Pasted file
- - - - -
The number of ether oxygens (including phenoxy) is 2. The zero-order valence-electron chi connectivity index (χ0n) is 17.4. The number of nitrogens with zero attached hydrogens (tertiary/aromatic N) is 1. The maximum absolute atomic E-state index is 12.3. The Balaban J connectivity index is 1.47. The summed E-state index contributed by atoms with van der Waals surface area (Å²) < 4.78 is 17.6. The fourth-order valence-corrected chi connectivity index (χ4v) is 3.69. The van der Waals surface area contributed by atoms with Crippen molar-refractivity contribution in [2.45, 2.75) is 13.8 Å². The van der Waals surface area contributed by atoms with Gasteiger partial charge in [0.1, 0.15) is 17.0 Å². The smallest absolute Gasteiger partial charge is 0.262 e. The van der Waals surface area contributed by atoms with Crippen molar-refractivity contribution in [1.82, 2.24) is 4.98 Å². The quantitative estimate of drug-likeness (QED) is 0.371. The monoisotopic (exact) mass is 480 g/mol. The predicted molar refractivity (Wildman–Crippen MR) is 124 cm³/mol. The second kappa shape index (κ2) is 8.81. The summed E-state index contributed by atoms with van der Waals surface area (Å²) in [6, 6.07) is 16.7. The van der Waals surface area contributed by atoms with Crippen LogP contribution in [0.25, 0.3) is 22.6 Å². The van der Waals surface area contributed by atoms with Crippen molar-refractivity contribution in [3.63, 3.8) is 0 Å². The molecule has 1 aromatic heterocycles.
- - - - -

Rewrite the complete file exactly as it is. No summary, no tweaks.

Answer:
The number of ether oxygens (including phenoxy) is 2. The zero-order valence-electron chi connectivity index (χ0n) is 17.4. The number of nitrogens with zero attached hydrogens (tertiary/aromatic N) is 1. The maximum absolute atomic E-state index is 12.3. The Balaban J connectivity index is 1.47. The summed E-state index contributed by atoms with van der Waals surface area (Å²) < 4.78 is 17.6. The fourth-order valence-corrected chi connectivity index (χ4v) is 3.69. The van der Waals surface area contributed by atoms with Crippen molar-refractivity contribution in [2.45, 2.75) is 13.8 Å². The van der Waals surface area contributed by atoms with Gasteiger partial charge in [0.1, 0.15) is 17.0 Å². The smallest absolute Gasteiger partial charge is 0.262 e. The van der Waals surface area contributed by atoms with Crippen molar-refractivity contribution in [1.82, 2.24) is 4.98 Å². The quantitative estimate of drug-likeness (QED) is 0.371. The monoisotopic (exact) mass is 480 g/mol. The predicted molar refractivity (Wildman–Crippen MR) is 124 cm³/mol. The second kappa shape index (κ2) is 8.81. The summed E-state index contributed by atoms with van der Waals surface area (Å²) in [6, 6.07) is 16.7. The van der Waals surface area contributed by atoms with Crippen LogP contribution in [0.25, 0.3) is 22.6 Å². The van der Waals surface area contributed by atoms with Crippen molar-refractivity contribution in [3.63, 3.8) is 0 Å². The molecule has 1 aromatic heterocycles.